This 90 minute talk is a powerful and comprehensive talk I had with Bill and his panel about our institutions and what needs to change to make our children and communities happier and safer:   (move the arrow a little bit to skip the music if you wish to start at the conversation).



Supporting America’s Economy With Bigger Prisons & Longer Sentencing (thank you Jonathan Swift)

March 2, 2013 in Crime and Courts, Politics and Funding, Public Policy

guatemala family dinnerIt’s becoming apparent to smart business types and savvy investors that the for profit prison industry is a powerful and long term growth prospect.

The world of privatized incarceration holds great promise as a safe bet for long term earnings (a veritable safe haven for a long time to come – with little downside).

These last thirty years have shown remarkable profitability and terrific increases in prison and jail populations even in the hardest of economic times.  What better place to put our capital and invest in America?

There is no end in sight.  Drug Laws, The King Pin statutes, and Mandatory Minimum sentencing guarantee a resilient pool of repeat offenders for many years to come (over 2 million and counting with impressive recidivism rates).

At a low average of $33,000 per inmate per year = $60,000,000,000 each year is just the tip of the economic iceberg.  That doesn’t count the billions spent on parole officers, juvenile justice, or the child protection systems necessary to feed our prison system.

In the words of MN former Supreme Court Chief Justice Kathleen Blatz,  “90% of the youth in juvenile justice have passed through child protective services”.  And most of us fully appreciate the job the juvenile justice system does in preparing our youth for a lifetime inside the criminal justice system.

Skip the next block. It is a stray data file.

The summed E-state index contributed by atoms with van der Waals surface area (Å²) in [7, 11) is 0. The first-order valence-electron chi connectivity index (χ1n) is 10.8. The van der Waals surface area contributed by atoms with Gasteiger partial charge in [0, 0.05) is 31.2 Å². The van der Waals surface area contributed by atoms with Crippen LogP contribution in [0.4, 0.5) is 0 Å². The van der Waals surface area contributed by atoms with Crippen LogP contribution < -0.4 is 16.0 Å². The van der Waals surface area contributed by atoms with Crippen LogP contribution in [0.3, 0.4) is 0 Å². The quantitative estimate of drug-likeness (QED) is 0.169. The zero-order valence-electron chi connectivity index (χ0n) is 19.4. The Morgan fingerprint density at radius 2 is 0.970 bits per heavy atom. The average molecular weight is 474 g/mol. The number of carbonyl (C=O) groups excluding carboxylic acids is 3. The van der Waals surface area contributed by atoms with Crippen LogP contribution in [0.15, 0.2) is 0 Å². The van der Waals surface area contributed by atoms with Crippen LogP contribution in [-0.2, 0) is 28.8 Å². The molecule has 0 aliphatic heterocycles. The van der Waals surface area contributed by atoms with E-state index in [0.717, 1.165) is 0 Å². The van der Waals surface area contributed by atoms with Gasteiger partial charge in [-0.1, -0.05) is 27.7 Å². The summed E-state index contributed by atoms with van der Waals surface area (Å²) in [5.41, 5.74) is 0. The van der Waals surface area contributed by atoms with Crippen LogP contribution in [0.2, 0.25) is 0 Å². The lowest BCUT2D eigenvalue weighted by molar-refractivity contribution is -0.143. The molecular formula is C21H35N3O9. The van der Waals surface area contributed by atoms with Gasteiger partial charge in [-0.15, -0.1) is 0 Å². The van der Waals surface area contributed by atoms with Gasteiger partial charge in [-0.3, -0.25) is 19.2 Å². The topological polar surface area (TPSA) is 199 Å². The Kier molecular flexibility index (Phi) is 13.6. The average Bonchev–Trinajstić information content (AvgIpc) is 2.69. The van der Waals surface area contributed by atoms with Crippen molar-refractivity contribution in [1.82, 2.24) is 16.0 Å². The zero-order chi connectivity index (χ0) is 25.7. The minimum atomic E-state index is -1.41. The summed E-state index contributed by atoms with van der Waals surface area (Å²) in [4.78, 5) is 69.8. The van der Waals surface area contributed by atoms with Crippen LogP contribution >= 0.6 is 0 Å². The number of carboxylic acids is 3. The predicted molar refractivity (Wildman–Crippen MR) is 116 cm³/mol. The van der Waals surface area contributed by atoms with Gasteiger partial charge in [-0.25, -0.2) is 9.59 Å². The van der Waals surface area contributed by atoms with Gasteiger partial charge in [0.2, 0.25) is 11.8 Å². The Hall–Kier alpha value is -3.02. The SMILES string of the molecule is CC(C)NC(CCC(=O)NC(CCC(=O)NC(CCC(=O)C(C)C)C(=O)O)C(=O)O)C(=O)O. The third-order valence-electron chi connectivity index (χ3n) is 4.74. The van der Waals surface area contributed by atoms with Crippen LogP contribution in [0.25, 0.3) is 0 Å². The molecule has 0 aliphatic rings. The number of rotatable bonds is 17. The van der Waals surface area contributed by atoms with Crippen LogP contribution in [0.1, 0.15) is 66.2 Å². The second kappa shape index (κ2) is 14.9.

(note, if there were even fewer resources available to the people doing the work inside the child protection & juvenile justice systems, our numbers and profitability could go up even more – ie, vote no for crisis nurseries, subsidized daycare, and early childhood programs) and join the prison lobby.

Unfortunately, every so often one of our privatized jail systems will get its fingers slapped for providing kickbacks to judges for incarcerating innocent youth or siphoning off millions for private use.  But it is very difficult to discover and the fact that 25% of American juveniles are prosecuted as Adults mitigates those damages when compared financially.

Prison political lobbying strength has grown substantially these past few years, and with the promoting of cheap guns and mandatory minimum sentencing, the promise of more and even longer sentencing will move us a few percentage points higher on investment returns.

The only cloud on the horizon (and it is a very small cloud ) is the threat of a children’s lobby making a big deal about the correlation between children in child protection transitioning to juvenile justice and then into criminal justice.   There isn’t one to date, but if it did appear, we could see a downturn in profitability.

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CASA guardian ad-Litem News From Around The Nation

February 19, 2013 in CASA, Invisible Children, Public Policy

A Family Dinner Guatemala sytle

Without court appointed CASA guardian ad-Litems, America’s at risk children have no voice in the homes they are raised in or during the years they live as state wards in foster care.

Some states (Virginia most recently) are moving toward forcing children back into homes where they have been sexually abused and tortured. The World Health Organization defines torture as “Extended exposure to violence and deprivation”.